Back to the Bronze Age

Just an hour drive from our anchorage in Epidaurus, we transported ourselves back to the Bronze Age—to 1300 BC, where there once stood a great Mycenaean palace. 


Remnants of the great wall remain, but it is now hemmed in by olive groves. During the Bronze Age, Mycenae was a powerful kingdom, perhaps echoed in Homer’s Iliad. 


The ruins in Mycenae make the Parthenon in Athens look like new construction—those towering Athenian columns didn’t begin to rise from Greek dust until the early 400 BC’s.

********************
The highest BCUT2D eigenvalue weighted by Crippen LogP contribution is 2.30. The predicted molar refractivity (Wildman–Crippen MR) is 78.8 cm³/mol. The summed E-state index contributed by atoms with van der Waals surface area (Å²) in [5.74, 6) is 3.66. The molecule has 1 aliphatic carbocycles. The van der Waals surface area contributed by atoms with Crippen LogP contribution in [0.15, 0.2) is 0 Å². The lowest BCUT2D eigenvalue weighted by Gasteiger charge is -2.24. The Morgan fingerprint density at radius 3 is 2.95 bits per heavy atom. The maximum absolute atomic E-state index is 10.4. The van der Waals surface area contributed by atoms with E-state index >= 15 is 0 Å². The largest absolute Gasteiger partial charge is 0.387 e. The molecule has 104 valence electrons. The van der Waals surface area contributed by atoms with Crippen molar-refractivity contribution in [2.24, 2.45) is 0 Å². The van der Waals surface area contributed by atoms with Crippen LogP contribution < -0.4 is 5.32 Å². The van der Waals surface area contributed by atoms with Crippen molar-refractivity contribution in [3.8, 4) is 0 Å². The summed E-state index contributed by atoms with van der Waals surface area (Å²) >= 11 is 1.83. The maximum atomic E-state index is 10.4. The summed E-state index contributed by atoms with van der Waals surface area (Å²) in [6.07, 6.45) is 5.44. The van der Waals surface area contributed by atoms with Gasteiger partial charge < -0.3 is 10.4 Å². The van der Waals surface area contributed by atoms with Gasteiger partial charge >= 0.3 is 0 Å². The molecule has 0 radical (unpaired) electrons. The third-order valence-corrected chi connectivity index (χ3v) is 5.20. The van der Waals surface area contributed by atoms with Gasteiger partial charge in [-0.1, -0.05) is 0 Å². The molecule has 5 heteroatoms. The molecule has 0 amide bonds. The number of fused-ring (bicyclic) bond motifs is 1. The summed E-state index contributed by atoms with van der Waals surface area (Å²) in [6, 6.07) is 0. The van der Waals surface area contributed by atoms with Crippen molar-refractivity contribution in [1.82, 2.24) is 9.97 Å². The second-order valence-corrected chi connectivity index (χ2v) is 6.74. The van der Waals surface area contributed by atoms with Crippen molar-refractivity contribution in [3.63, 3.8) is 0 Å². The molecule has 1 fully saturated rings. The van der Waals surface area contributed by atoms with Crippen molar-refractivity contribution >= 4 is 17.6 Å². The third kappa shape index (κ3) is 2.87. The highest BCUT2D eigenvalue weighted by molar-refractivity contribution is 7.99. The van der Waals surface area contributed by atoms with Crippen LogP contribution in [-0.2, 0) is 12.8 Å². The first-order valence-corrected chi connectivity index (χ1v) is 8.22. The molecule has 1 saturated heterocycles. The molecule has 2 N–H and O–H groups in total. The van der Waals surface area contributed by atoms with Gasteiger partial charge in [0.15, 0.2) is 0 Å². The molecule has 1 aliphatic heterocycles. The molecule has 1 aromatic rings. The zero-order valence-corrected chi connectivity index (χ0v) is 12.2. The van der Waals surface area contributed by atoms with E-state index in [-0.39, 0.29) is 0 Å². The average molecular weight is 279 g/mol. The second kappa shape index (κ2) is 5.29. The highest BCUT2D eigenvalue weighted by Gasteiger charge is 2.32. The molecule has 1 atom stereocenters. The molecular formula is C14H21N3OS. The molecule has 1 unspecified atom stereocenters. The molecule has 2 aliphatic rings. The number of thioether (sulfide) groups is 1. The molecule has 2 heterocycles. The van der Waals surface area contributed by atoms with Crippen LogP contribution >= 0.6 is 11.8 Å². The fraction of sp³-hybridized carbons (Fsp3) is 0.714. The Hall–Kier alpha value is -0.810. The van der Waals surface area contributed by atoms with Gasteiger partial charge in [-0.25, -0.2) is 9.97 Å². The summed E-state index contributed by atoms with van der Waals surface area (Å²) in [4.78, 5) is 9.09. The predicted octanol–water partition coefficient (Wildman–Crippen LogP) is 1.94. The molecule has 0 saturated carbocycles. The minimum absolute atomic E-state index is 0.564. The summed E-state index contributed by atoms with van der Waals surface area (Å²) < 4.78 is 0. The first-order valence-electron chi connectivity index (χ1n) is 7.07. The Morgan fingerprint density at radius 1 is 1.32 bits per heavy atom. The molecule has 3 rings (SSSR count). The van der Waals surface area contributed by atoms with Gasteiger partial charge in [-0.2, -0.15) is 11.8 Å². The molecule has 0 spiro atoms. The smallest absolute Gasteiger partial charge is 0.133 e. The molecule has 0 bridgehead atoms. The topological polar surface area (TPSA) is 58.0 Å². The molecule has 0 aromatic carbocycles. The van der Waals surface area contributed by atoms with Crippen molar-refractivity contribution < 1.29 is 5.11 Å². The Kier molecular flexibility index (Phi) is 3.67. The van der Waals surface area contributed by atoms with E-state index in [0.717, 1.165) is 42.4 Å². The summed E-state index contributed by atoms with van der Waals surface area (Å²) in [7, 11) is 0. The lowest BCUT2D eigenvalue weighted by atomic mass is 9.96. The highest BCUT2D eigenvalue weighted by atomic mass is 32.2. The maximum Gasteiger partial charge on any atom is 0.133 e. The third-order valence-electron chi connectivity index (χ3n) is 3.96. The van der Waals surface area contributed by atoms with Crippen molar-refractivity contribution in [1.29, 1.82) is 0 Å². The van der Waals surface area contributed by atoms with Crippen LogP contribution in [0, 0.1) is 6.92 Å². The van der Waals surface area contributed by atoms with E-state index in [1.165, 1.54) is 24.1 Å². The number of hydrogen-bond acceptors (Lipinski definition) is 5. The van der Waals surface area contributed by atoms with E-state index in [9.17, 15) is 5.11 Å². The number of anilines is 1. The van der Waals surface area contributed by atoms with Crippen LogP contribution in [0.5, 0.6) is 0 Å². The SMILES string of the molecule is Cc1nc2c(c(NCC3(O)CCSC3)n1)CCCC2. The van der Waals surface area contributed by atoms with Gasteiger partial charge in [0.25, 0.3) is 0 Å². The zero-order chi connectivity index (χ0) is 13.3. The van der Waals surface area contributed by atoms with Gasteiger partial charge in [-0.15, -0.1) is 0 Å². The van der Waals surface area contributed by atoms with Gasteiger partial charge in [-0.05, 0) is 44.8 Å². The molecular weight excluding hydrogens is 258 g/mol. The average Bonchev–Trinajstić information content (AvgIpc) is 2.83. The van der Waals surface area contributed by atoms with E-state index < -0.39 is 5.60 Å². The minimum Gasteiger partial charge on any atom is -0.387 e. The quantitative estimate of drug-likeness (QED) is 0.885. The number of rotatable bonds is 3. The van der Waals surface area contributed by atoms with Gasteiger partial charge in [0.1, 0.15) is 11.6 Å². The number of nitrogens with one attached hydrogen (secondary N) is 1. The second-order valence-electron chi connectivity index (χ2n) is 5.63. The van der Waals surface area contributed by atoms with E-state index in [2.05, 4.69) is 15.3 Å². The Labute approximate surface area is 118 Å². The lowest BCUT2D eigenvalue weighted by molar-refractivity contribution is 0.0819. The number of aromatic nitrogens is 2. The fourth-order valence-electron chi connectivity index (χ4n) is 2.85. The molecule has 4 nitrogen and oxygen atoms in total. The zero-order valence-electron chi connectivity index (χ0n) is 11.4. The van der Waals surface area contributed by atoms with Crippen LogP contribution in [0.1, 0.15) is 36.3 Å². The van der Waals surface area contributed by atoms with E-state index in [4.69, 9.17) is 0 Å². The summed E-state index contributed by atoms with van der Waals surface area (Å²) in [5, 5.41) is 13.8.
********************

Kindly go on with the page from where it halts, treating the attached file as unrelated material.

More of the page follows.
A huge palace once stood here behind fortified walls where two carved lionesses guarded the entry gates. These magnificent felines are the earliest piece of sculpture relief in all of Europe. The archaeologist Heinrich Schliemann’s famous photos outside these gates bewitched us into making this trek to see it for ourselves. And when it came into full view, in front of our own eyes, the rising sun splashing gold into its high arch—ohhhhhhh. The thrill of this cannot be explained. 


Just outside the huge slabbed wall is a beehive shaped burial tomb called, “Tholos Tomb” though it’s often referred to as the “Tomb of Agamemnon”, because everyone seems to like a  Homer epic. But this place was Epic enough to be its own masterpiece.


Archaeologist Heinrich Schliemann’s famous photos outside the Lion Gate

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